Re-establishing Impact Speed Requirements for Inducing Commotio cordis
Commotio cordis (CC) is a sudden death mechanism involving pump failure of the heart from impacts over or near the cardiac silhouette  and has garnered heavy publicity due to the sporting incidences involving American football player Damar Hamlin and ice hockey player Chris Pronger. While these events took place 25 years apart, they are both unique in the sense that CC occurred in 2 professional athletes with discrete impacts to the heart. It has been established that CC requires low-velocity impacts to the chest ranging from 30 to 50-mph . This study investigated the re-establishment of impact speed requirements to induce CC with older age groups and developed bodies of adults.
This study administered the Total Human Model for Safety (THUMS), a finite element model of an adult male, to recreate CC inducing impacts. An anonymous survival case of CC involving a 19-year-old male collegiate baseball player was reconstructed and analyzed. Based on recollections and witness analysis, the player was struck directly over the heart with a 90-mph pitch and was not wearing a chest protector. To further understand what was happening to the heart during this impact, we used the AM50 (Adult male 50th percentile) model with a regulation sized baseball aimed directly over the heart at speeds of 90-mph. Left ventricular strain values from impact were measured.
Strain dispersion seen throughout the adult heart showed large portions of the left ventricle experiencing strain levels upwards of 25%. Approximately 40% of the left ventricular tissue was engulfed in these strain levels (Fig. 1). Left ventricular strain was highest in the epicardium of the left ventricle, suggesting that the electrically disturbed cardiac tissue would likely be found in this region.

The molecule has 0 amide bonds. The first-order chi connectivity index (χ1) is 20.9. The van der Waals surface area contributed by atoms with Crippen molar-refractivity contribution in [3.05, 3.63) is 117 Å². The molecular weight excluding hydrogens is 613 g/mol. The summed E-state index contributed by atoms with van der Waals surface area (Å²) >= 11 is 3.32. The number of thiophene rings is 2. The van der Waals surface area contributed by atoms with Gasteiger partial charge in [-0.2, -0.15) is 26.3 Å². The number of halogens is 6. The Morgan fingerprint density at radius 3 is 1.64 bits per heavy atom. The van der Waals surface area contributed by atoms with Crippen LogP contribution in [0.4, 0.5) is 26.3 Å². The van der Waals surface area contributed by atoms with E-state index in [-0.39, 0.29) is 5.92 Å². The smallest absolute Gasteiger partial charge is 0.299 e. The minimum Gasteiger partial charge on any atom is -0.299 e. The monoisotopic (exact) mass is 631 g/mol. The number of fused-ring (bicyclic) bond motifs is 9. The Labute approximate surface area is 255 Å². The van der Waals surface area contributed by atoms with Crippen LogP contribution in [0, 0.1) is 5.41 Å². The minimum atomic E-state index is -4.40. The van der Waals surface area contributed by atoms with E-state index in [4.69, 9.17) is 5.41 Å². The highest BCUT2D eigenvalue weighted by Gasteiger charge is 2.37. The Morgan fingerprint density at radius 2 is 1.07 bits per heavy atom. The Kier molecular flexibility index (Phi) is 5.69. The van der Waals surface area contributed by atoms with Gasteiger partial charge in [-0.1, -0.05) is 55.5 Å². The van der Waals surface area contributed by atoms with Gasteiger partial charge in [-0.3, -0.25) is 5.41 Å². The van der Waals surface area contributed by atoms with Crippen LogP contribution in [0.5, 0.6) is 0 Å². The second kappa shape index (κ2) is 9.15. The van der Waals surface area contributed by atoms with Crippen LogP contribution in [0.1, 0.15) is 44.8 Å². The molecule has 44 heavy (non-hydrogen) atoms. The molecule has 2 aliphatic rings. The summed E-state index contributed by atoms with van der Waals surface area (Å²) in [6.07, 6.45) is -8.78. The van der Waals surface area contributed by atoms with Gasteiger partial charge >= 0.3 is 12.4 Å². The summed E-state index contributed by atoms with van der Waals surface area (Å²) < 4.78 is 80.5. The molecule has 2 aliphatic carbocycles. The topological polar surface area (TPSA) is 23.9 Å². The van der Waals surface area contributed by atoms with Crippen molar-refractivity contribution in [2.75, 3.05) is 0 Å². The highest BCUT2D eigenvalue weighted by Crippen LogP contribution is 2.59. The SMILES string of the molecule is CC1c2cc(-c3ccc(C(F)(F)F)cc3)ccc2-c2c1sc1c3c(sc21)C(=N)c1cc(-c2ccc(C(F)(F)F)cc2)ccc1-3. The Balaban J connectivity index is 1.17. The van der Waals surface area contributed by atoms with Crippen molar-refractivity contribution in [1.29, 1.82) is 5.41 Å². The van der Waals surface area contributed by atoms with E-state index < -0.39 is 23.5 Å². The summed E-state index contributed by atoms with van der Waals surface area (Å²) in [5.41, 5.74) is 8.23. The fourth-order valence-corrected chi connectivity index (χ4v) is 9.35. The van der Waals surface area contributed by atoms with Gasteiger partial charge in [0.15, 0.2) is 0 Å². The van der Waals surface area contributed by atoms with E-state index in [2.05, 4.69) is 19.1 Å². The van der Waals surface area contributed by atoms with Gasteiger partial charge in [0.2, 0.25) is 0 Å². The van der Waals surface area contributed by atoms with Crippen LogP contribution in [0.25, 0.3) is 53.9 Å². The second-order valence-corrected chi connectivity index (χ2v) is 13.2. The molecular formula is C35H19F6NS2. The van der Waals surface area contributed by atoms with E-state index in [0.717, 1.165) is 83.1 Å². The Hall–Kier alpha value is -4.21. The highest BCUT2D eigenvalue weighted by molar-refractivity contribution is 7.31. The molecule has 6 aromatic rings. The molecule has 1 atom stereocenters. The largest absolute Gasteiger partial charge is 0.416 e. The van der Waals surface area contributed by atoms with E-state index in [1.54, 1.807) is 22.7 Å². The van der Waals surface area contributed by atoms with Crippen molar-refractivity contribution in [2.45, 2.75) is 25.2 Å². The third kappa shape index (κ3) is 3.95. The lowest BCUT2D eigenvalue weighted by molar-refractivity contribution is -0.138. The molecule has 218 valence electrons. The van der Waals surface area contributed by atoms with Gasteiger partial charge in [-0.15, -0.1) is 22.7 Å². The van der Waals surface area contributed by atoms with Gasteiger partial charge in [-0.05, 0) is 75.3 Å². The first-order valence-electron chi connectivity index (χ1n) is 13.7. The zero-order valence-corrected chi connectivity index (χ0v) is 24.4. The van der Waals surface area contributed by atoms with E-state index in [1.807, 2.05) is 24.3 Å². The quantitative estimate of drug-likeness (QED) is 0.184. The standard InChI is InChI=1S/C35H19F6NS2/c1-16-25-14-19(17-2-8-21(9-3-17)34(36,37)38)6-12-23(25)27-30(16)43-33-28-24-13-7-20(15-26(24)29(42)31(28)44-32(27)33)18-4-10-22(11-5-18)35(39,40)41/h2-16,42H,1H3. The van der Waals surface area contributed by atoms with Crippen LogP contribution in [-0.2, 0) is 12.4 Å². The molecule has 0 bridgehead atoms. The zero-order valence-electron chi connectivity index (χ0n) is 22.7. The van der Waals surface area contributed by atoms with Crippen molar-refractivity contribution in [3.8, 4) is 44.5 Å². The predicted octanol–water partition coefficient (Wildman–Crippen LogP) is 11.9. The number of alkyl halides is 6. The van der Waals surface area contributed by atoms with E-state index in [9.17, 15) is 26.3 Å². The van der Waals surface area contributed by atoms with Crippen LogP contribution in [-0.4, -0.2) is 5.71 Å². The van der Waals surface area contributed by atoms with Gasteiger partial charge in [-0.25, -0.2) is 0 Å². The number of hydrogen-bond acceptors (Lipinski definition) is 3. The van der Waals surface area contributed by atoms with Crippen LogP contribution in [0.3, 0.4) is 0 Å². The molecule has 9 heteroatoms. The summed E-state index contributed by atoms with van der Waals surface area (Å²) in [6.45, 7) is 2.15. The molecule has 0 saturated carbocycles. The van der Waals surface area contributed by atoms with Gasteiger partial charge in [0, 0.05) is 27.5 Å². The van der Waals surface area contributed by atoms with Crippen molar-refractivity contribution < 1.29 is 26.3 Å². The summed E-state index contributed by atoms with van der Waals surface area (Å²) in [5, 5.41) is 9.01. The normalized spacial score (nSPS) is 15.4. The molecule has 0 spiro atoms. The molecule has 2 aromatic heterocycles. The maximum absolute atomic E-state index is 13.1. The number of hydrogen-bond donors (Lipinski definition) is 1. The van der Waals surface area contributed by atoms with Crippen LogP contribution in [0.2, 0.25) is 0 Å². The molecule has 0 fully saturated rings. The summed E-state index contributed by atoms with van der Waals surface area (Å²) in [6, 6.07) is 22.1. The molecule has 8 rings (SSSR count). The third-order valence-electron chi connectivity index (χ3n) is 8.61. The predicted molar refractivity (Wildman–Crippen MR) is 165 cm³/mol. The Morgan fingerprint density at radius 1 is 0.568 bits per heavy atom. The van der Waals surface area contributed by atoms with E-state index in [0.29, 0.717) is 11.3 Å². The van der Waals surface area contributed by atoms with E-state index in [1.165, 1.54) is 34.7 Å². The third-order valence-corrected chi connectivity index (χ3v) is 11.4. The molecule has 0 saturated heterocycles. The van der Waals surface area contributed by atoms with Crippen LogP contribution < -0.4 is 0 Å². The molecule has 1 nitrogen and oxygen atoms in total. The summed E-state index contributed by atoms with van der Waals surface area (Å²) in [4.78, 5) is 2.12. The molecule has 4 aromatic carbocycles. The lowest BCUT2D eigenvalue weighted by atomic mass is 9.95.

Fig. 1 Comparison of AM50 heart during 90-mph baseball impact (left) and 10-year-old heart during 40-mph baseball impact (right), showing peak strain values of the left ventricular region of the heart.
Currently, the established requirements for inducing CC state the impact speed must be in the range of 30 to 50-mph. When comparing the strain values from the AM50 model with 90-mph impacts to previous studies using a child 10-year-old model  with 40-mph impacts, we can see that the strain levels and distribution are strikingly similar (Fig. 1).
This study provides evidence that CC impact speeds of 30 to 50-mph may be specific only to youth, and as individuals get older with a larger and stiffer thoracic cavity, the impact speed requirements for CC increase with age. Therefore, CC is reliant on age, weight, and stiffness of the individual, and should be seen as a spectrum regarding induction impact speeds, rather than absolute values. This is an important case analysis supporting re-establishing of the required speeds for inducing CC, and should influence chest protector design and regulations across all sports regarding the prevention of CC.
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